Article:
HTM is just a k-means algorithm (with a small mistake in its implementation)


I did an extensive work on my own mathematical model of neurons and then it turned out that your HTM is just a special case of my model (with norm L1). There is a formal mathematical proof that my model is special form of a k-means algorithm. I also show how my model relates to free energy principle and slow feature analysis. It can also produce “multilayer convolutional neural networks” with translation invariance but without any weight sharing and using only hebbian learning. I also believe that my model can explain bursting phenomenon and minicolumns in a more natural way than it has been proposed in temporal memory algorithm, though that may be just my opinion.

I was wondering whether this work is worth anything.

The paper does not explain how to derive HTM from ECC, but I can show the derivation somewhere else if there is enough interest.

At the end of the day, the performance is not that great (and neither is that of HTM), so publishing it in a reputable place is probably impossible. Some additional mechanisms are necessary. I thought I will just stick this research in the drawer, but the math and theory is good and might be of interest to the HTM folks, so I’m just posting it here.

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I guess by HTM you mean mostly Spatial Pooler? Didn’t get into details, but I do hear they actually run k-means in implementation.

I always had a problem with k-means and the like: they don’t distinguish between proximity and similarity of clustered elements. In real world, proximity in space-time is critical, and it’s only loosely correlated with similarity of the content. In fact, novel (unexpected, thus informative) similarity anti-correlates with proximity. Both are multivariate, starting with space-time dimensions and sensory modalities, and then practically exploding with derived parameters. So, bunching them all together in one “space” seems nonsensical to me.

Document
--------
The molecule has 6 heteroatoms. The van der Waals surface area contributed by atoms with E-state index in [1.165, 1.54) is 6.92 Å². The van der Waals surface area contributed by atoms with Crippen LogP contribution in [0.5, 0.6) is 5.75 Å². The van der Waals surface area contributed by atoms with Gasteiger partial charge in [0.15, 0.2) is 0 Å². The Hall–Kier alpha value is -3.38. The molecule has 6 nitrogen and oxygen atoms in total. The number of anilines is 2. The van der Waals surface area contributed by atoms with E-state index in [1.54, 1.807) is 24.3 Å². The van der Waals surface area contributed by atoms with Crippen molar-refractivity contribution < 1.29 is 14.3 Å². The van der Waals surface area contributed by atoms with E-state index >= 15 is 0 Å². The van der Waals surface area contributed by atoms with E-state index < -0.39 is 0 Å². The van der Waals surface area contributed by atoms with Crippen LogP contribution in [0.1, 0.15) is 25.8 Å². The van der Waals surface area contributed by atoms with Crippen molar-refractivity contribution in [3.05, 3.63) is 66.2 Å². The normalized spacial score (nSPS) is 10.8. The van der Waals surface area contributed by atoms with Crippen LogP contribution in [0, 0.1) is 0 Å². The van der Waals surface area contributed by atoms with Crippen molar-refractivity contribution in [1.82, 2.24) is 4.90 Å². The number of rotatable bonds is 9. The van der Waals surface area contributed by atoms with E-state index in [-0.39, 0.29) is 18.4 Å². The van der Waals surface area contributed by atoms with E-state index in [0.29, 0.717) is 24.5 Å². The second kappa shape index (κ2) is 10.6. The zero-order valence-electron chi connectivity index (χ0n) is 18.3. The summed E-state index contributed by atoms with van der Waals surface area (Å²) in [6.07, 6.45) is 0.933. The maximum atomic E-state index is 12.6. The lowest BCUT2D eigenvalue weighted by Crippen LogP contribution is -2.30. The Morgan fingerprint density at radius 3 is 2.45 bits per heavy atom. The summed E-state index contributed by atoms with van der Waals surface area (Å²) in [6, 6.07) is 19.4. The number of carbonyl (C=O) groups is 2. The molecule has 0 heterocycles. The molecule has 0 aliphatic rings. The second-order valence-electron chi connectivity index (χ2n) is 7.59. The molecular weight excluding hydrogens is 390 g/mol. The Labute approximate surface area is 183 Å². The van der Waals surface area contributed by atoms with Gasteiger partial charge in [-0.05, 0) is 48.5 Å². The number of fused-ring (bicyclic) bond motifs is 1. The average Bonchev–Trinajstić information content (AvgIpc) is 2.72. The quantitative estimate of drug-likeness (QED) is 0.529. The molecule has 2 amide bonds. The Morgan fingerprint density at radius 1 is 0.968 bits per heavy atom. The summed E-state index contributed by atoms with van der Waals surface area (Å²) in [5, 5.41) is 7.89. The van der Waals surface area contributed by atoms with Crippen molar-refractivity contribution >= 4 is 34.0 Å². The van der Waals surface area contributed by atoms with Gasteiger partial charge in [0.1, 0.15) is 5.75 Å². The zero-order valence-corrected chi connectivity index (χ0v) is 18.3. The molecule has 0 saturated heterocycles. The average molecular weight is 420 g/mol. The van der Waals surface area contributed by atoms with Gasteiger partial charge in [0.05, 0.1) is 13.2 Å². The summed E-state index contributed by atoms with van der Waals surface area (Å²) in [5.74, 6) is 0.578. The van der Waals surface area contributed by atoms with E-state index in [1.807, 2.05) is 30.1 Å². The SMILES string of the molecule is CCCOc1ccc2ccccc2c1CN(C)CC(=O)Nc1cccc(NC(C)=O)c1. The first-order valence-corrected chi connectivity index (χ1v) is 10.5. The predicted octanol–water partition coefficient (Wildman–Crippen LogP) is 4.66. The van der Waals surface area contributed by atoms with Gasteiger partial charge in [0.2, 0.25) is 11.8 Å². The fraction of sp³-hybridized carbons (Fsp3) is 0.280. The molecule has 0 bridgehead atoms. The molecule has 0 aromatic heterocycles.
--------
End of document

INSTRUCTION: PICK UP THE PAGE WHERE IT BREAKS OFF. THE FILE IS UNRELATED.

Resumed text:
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My model can produce clusters that take into account time-space proximity and built invariant representations. So in this sense it’s actually superior to HTM. And yes, I’m referring to Spatial Pooler mostly. Temporal pooler to some degree too, but it is just an over-engineered approach to expressing time dependencies that polychronization can address more elegantly (at least in my opinion)

Nonetheless, I have an actually formal proof relating htm to k-means. I haven’t seen it anywhere in Numenta’s papers. Hence I thought it might be interesting to you

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Another formal analysis of HTM is [1601.06116] A Mathematical Formalization of Hierarchical Temporal Memory's Spatial Pooler how does this compare with your work?

I have seen several papers like the one you mention but I would say those are very technical and overly focus on the implementation. In such analysis it is hard to draw any simple and elegant connections between HTM and other fields of mathematics. My work lies on a much higher level. It proves convergence for an entire family of models (HTM being just a special case of them). It highlights elegant connections to Bayesian inference, Free energy principle, graphical models, slow feature analysis, reinforcement learning, group theory and geometric priors. The algorithm itself is elegant, simple and can be written in a few lines of code (at least without optimizations). Whereas all the formal analysis papers of HTM that I’ve seen, feel a bit like “reading someone’s spaghetti code”, if you know what I mean. They lack this mathematical simplicity and elegance that you could find in analysis of deep belief networks, predictive coding or most other machine learning algorithms. By being more general and starting from first principles, my work (hopefully you will agree) achieves a similar level of elegance. The HTM can be then derived by filling in the missing, less important, implementation details.